Rosaceae (Rose Family)
Flowers regular. Five sepals and petals. Stamens numerous. Ovary semi-inferior, usually saucerlike or cuplike with upper surface often shiny or glossy. Fruit a group of achenes (dry, indehiscent, one-seeded fruit from a one-chambered ovary, often appearing to be a naked seed), a pome (apple), a drupe (prune), or an aggregate of tiny drupelets (raspberry). Members of this family include apricots, plums, pears, apples, strawberries, raspberries and roses. Leaves are often compound.
Genus: Rosa - Made of roses, rose like.
Species: californica - Of or from California.
Growth Habit: Deciduous shrub. Grows three to six feet high. Upright grower, forms thickets on north facing slopes and close to streams.
Flowers: 1-2 inch pink flowers that cluster at the end of stem. Blooms May through November. Fragrant 3/4 inch hips-good for tea.
Leaves: Leaves are heavily veined and hairy below.
Stems/Root: Stem is grey-brown and stout, thorns are generally few, compressed and strongly curved. Thorns are like prickly Velcro.
Fruit: Fruit has a fragrance and is edible.
Grows up and down coastal ranges in California and Oregon. Likes shade to partial shade in lower elevations. Higher elevations (up to 6,000 ft.) and near coast, sun is preferred. Found along roads, meadows, and streams.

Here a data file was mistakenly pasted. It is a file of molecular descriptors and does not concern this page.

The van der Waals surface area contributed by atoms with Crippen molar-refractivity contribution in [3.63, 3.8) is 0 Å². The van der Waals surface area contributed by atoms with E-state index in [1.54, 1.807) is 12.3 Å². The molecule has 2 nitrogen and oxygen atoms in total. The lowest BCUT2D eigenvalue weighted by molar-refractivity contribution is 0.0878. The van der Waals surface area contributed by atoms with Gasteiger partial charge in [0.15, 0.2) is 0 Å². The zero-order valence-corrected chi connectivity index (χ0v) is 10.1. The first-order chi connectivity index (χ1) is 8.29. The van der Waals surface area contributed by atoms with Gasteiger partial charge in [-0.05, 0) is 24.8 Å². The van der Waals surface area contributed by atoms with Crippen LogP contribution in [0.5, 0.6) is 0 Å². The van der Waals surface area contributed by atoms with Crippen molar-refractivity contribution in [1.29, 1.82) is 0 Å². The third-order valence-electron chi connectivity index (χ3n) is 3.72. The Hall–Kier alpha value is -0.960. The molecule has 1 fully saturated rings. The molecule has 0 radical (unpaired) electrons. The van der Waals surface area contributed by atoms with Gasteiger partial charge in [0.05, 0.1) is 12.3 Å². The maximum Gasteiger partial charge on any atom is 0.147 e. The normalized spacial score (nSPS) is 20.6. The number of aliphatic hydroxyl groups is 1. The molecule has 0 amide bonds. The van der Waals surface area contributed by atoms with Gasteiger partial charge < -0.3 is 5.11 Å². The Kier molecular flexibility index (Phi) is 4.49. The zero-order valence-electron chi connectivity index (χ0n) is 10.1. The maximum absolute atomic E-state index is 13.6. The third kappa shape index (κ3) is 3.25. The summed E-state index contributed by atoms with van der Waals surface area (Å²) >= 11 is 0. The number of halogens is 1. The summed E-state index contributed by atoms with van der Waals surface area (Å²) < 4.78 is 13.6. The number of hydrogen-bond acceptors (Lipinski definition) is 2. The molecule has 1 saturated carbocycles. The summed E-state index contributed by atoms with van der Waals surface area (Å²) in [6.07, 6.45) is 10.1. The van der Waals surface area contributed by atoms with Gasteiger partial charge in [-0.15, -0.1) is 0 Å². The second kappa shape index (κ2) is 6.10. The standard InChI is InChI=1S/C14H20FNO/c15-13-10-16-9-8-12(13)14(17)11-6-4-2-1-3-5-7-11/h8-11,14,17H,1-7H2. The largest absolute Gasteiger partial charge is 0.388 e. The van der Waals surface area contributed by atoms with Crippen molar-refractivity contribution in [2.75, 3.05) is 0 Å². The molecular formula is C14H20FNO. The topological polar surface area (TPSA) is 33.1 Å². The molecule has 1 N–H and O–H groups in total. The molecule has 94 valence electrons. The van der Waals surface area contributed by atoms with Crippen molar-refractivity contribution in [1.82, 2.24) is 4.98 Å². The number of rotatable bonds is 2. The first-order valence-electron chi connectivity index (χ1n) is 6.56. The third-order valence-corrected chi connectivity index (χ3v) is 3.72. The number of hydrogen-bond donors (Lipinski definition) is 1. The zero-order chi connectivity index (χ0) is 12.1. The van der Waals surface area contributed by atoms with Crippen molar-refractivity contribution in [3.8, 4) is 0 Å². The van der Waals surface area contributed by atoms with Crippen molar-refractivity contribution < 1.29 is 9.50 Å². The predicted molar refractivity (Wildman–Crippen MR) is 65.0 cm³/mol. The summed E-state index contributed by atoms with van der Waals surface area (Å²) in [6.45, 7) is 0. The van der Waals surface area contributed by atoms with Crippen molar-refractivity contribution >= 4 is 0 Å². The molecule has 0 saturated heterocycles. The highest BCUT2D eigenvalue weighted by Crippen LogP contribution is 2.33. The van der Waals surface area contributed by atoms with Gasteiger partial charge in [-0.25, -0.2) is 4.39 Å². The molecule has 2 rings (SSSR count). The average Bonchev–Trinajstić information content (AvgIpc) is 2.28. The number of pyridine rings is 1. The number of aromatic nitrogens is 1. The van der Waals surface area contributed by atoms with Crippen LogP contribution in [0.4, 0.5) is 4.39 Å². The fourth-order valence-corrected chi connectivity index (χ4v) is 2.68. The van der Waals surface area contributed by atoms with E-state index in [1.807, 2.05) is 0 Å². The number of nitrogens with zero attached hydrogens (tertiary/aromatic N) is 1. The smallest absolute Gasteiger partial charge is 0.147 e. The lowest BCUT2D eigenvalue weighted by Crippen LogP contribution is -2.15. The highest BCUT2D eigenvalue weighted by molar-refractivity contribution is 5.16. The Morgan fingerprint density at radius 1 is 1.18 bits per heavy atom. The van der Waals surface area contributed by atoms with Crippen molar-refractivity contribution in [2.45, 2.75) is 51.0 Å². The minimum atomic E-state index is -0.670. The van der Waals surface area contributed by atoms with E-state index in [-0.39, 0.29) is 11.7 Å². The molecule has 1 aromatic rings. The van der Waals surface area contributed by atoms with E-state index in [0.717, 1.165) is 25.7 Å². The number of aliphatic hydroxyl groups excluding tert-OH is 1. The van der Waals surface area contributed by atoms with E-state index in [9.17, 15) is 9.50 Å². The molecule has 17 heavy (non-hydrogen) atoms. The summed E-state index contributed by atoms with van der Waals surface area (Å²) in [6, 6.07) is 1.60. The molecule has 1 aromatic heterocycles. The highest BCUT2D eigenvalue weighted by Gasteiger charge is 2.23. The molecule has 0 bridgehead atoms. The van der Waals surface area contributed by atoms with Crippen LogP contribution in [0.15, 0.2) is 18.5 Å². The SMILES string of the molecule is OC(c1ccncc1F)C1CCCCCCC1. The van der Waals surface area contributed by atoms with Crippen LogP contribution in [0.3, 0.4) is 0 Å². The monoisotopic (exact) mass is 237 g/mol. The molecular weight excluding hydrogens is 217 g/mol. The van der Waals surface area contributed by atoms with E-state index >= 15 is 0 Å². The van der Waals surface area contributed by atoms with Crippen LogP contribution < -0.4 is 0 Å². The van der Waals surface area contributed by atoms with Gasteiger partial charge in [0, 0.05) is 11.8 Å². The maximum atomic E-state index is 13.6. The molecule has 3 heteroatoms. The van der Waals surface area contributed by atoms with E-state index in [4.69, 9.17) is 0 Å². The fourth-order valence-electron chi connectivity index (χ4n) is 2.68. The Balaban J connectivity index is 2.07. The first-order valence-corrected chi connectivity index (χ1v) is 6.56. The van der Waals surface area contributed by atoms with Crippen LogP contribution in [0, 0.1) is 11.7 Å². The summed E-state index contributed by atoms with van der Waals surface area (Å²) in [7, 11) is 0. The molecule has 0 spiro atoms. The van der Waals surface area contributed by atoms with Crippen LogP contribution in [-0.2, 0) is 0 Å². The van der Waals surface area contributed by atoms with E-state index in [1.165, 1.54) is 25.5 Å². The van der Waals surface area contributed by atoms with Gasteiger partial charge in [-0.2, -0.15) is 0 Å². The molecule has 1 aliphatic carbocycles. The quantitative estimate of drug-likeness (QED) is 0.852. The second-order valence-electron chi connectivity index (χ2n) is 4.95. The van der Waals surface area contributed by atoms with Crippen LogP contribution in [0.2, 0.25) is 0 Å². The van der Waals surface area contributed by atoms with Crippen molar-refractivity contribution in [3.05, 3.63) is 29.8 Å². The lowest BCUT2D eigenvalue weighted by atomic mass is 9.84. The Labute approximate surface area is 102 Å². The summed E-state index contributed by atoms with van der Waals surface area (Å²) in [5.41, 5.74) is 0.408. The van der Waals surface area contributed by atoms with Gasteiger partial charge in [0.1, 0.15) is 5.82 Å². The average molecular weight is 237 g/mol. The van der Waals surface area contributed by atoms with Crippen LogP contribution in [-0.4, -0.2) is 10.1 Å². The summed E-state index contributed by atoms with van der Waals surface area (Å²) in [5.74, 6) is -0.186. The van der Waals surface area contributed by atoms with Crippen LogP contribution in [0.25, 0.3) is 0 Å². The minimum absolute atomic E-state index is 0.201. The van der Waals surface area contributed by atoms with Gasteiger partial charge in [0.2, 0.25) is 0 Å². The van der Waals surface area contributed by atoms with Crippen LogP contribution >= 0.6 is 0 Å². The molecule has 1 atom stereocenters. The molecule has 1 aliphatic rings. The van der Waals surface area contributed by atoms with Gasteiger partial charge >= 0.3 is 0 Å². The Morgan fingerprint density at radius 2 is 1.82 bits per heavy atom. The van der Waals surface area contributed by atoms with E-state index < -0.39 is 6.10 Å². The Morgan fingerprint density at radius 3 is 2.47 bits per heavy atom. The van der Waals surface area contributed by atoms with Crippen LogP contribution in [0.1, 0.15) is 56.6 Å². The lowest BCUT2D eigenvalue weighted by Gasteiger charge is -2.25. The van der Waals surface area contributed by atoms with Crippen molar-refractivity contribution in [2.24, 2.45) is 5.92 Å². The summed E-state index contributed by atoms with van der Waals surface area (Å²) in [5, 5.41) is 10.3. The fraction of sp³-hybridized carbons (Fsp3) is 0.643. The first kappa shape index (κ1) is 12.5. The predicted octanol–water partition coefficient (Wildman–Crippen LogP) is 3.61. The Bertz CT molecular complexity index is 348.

Fruit of the wild rose, known as the hip, is said to contain more vitamin C, calcium, phosphorus, and iron than oranges. During WWII in England, hips were gathered for their abundance of these vitamins and minerals. Hips can be dried for tea, or used for jelly or sauce. They resemble a small, dry apple in appearance and taste. Flowers have long been used in folk recipes for butter, perfume, candy, jelly, and tea. Cahuillas picked buds and ate raw or soaked blossoms in water to make a drink. Some tribes made tea from roots for colds, and from leaves and fruits for pain and colic. Wood was used for arrow shafts and fiber from bark was used in making twine and other goods.
Hips remain on shrub throughout winter and into spring. Good forage in times of scarcity. Rose thickets provide good shelter and nesting sites. Audubon cottontail and wood rat are among western animals that use the California wild rose.